WASHINGTON— Today, Reps Raúl M. Grijalva (AZ-03), Marcia Fudge (OH-11), and Chairman of the Social Security Subcommittee, John Larson (CT-01) introduced the Protection of Social Security Benefits Restoration Act. In the midst of graduation season and a rising student debt crisis, the legislation will restore federal protections of Social Security benefits to prevent the federal government from garnishing them for the repayment of federal debt—such as student loans.
“Social Security is the one program that seniors in this country can absolutely count on during their retirement years,” said Rep. Grijalva. “Garnishing benefits to pay off old debts is not only a slap in the face to seniors, but can push many into dangerous poverty situations. As student loan debt reaches crisis levels, this problem will only worsen. We must restore the previous protections to ensure that the hard-earned benefits are there, and that seniors and those with disabilities are never reprimanded for getting an education.”
“Social Security is the insurance Americans have paid for, and for most seniors provides their main source of income in retirement. Garnishing these already-modest benefits to recover long-ago student loan debt takes their retirement out from under them. Congress has traditionally protected these benefits from creditors, to ensure a basic level of retirement security. We must restore these historic protections,” said Rep. Larson.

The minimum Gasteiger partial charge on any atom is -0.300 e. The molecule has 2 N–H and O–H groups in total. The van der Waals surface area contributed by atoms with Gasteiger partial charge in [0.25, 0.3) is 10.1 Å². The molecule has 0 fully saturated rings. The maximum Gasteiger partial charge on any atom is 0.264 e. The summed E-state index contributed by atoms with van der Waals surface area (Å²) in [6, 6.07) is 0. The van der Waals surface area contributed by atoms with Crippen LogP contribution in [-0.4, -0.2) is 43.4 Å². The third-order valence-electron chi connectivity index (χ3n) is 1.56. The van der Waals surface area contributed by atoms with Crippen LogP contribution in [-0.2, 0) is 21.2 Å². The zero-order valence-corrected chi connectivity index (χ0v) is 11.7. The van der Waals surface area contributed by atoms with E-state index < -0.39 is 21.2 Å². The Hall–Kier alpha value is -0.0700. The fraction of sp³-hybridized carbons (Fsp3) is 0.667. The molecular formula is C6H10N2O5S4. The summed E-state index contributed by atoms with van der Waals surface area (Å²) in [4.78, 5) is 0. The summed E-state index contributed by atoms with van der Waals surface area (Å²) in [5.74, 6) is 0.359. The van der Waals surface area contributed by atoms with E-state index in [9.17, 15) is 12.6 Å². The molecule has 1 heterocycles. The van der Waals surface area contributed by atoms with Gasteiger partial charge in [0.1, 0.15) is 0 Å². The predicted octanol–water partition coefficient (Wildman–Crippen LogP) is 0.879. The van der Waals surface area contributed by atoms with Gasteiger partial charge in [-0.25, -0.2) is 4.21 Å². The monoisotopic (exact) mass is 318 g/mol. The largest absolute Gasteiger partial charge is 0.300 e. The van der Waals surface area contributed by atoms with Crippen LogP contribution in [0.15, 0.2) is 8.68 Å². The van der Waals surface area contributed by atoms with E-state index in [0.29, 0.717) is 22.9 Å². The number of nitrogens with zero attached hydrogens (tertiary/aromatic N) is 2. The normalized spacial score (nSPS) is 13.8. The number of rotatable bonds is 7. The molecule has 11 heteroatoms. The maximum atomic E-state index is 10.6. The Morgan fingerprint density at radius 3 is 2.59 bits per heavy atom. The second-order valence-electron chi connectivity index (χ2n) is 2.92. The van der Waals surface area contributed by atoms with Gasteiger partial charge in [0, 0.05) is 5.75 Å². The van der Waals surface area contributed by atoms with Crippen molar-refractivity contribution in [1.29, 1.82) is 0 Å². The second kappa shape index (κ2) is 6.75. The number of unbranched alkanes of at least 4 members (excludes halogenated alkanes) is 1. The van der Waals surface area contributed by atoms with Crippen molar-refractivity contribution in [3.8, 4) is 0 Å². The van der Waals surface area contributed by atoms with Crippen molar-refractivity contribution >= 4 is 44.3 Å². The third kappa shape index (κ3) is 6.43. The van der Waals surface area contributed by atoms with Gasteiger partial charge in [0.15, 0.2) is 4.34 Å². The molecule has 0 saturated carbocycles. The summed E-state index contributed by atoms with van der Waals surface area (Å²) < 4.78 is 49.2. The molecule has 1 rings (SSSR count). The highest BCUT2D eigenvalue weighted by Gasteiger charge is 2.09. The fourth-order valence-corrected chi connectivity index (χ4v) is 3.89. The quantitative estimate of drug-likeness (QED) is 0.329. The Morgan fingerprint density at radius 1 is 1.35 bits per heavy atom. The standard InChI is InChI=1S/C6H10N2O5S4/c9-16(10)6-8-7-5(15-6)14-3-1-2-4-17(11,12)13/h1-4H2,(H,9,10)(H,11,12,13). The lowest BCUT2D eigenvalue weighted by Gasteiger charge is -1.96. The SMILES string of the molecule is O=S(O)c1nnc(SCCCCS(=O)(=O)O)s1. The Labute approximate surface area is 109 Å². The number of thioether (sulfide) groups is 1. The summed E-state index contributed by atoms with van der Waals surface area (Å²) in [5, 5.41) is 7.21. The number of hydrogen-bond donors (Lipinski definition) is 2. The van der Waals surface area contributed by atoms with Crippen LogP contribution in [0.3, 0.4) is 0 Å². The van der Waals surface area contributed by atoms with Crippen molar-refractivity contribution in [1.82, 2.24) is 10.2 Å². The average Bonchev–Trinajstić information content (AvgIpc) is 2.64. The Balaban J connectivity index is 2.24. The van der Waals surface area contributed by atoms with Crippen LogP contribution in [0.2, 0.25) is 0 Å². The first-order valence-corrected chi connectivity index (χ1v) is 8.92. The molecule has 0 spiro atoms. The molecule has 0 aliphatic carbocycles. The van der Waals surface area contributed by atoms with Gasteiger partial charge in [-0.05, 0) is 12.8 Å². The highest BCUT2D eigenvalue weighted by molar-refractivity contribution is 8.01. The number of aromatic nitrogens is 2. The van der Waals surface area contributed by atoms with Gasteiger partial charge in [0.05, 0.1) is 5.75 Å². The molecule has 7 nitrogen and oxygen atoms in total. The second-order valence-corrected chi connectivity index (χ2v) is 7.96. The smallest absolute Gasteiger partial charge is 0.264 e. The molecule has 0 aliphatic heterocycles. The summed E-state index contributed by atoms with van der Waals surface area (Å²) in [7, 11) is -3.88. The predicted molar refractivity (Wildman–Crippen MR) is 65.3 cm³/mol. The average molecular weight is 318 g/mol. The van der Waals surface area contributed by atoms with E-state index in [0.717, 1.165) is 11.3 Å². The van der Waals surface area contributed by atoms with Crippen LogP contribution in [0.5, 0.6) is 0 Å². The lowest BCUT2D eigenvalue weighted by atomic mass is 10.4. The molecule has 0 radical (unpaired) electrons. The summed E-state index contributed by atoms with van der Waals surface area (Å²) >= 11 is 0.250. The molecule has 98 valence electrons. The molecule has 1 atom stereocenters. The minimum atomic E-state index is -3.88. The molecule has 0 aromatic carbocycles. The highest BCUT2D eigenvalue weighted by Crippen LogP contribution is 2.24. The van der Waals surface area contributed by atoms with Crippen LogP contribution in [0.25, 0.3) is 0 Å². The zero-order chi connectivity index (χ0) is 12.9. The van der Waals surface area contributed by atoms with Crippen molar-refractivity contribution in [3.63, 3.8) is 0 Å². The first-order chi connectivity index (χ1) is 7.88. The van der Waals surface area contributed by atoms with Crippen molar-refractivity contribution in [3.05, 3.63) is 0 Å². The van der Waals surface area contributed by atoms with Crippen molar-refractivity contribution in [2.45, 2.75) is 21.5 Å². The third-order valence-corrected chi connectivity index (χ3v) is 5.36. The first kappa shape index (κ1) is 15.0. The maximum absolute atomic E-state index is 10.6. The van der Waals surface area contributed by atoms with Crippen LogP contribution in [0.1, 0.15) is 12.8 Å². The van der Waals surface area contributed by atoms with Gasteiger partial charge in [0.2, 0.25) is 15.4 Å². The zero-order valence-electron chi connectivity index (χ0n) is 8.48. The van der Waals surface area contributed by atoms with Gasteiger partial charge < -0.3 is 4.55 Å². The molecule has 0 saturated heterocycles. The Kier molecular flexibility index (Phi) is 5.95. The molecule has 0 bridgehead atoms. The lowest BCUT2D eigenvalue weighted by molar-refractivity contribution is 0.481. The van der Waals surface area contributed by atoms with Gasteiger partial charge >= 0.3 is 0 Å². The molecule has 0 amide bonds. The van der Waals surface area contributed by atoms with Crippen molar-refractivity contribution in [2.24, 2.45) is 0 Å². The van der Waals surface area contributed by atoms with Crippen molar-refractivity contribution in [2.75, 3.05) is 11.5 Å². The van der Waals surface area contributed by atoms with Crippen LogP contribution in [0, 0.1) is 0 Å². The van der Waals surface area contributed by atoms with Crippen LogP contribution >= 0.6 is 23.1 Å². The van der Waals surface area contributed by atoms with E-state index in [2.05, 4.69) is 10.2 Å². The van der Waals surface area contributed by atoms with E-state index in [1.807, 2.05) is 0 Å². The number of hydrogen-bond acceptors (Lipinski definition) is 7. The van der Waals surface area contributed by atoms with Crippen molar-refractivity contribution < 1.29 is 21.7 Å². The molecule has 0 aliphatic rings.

“Social Security benefits often provide the only source of income for many of our nation’s retirees and persons living with disabilities,” said Rep. Fudge. “Garnishing benefits to pay off federal debt, like student loans, causes greater financial hardship to individuals already living on fixed incomes. Any reduction in benefits jeopardizes their ability to survive from day-to-day. The Protection of Social Security Benefits Restoration Act restores a common-sense policy that protects against benefit garnishment, and ensures our seniors and individuals with disabilities can maintain a basic standard of living.”
In 2019, student loan debt topped $1.56 trillion spread out over 45 million borrowers. The number of retirees and people with disabilities who have had part of their Social Security benefits garnished to pay off student loans tripled between 2006 and 2013. A 2016 GAO Report found that in FY2015, the Department of Education collected $171 million on defaulted student loan debt through Social Security offsets and that older borrowers had a typical monthly garnishment that was more than $140. Almost half were subjected to the maximum possible reduction—equivalent to 15 percent of their Social Security benefit.
Senator Ron Wyden (D-OR) is introducing companion legislation in the U.S. Senate.